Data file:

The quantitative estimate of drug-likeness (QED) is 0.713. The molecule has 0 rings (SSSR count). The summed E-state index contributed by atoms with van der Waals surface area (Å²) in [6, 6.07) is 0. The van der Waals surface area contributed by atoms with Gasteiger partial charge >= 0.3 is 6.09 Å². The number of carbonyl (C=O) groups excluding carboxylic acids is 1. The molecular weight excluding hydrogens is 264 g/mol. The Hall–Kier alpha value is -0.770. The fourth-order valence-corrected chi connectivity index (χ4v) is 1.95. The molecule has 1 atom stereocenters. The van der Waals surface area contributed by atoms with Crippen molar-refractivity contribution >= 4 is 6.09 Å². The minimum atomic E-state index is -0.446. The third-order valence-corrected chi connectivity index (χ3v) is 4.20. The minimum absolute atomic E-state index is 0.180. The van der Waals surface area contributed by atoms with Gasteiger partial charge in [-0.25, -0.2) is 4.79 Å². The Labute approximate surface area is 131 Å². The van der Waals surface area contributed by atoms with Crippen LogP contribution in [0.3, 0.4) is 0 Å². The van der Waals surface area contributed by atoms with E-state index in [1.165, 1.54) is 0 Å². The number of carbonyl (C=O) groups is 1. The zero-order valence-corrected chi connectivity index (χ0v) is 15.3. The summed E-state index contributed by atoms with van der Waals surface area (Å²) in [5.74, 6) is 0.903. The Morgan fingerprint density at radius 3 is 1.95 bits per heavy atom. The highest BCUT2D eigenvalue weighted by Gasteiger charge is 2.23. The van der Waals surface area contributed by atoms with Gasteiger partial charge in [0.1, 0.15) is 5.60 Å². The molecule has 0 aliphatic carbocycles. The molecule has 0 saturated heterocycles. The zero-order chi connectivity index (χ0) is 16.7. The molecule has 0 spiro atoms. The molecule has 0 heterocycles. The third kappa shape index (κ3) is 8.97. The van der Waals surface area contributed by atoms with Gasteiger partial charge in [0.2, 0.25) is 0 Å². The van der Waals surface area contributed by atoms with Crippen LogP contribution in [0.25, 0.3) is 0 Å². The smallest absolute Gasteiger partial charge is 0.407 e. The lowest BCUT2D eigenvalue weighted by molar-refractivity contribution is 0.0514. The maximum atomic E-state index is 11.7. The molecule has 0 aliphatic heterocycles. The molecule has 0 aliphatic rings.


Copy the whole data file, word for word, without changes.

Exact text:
The quantitative estimate of drug-likeness (QED) is 0.713. The molecule has 0 rings (SSSR count). The summed E-state index contributed by atoms with van der Waals surface area (Å²) in [6, 6.07) is 0. The van der Waals surface area contributed by atoms with Gasteiger partial charge >= 0.3 is 6.09 Å². The number of carbonyl (C=O) groups excluding carboxylic acids is 1. The molecular weight excluding hydrogens is 264 g/mol. The Hall–Kier alpha value is -0.770. The fourth-order valence-corrected chi connectivity index (χ4v) is 1.95. The molecule has 1 atom stereocenters. The van der Waals surface area contributed by atoms with Crippen molar-refractivity contribution >= 4 is 6.09 Å². The minimum atomic E-state index is -0.446. The third-order valence-corrected chi connectivity index (χ3v) is 4.20. The minimum absolute atomic E-state index is 0.180. The van der Waals surface area contributed by atoms with Gasteiger partial charge in [-0.25, -0.2) is 4.79 Å². The Labute approximate surface area is 131 Å². The van der Waals surface area contributed by atoms with Crippen LogP contribution in [0.3, 0.4) is 0 Å². The van der Waals surface area contributed by atoms with E-state index in [1.165, 1.54) is 0 Å². The number of carbonyl (C=O) groups is 1. The zero-order valence-corrected chi connectivity index (χ0v) is 15.3. The summed E-state index contributed by atoms with van der Waals surface area (Å²) in [5.74, 6) is 0.903. The Morgan fingerprint density at radius 3 is 1.95 bits per heavy atom. The highest BCUT2D eigenvalue weighted by Gasteiger charge is 2.23. The van der Waals surface area contributed by atoms with Gasteiger partial charge in [0.1, 0.15) is 5.60 Å². The molecule has 0 aliphatic carbocycles. The molecule has 0 saturated heterocycles. The zero-order chi connectivity index (χ0) is 16.7. The molecule has 0 spiro atoms. The molecule has 0 heterocycles. The third kappa shape index (κ3) is 8.97. The van der Waals surface area contributed by atoms with Gasteiger partial charge in [0.2, 0.25) is 0 Å². The van der Waals surface area contributed by atoms with Crippen LogP contribution in [0.25, 0.3) is 0 Å². The smallest absolute Gasteiger partial charge is 0.407 e. The lowest BCUT2D eigenvalue weighted by molar-refractivity contribution is 0.0514. The maximum atomic E-state index is 11.7. The molecule has 0 aliphatic heterocycles. The molecule has 0 aliphatic rings.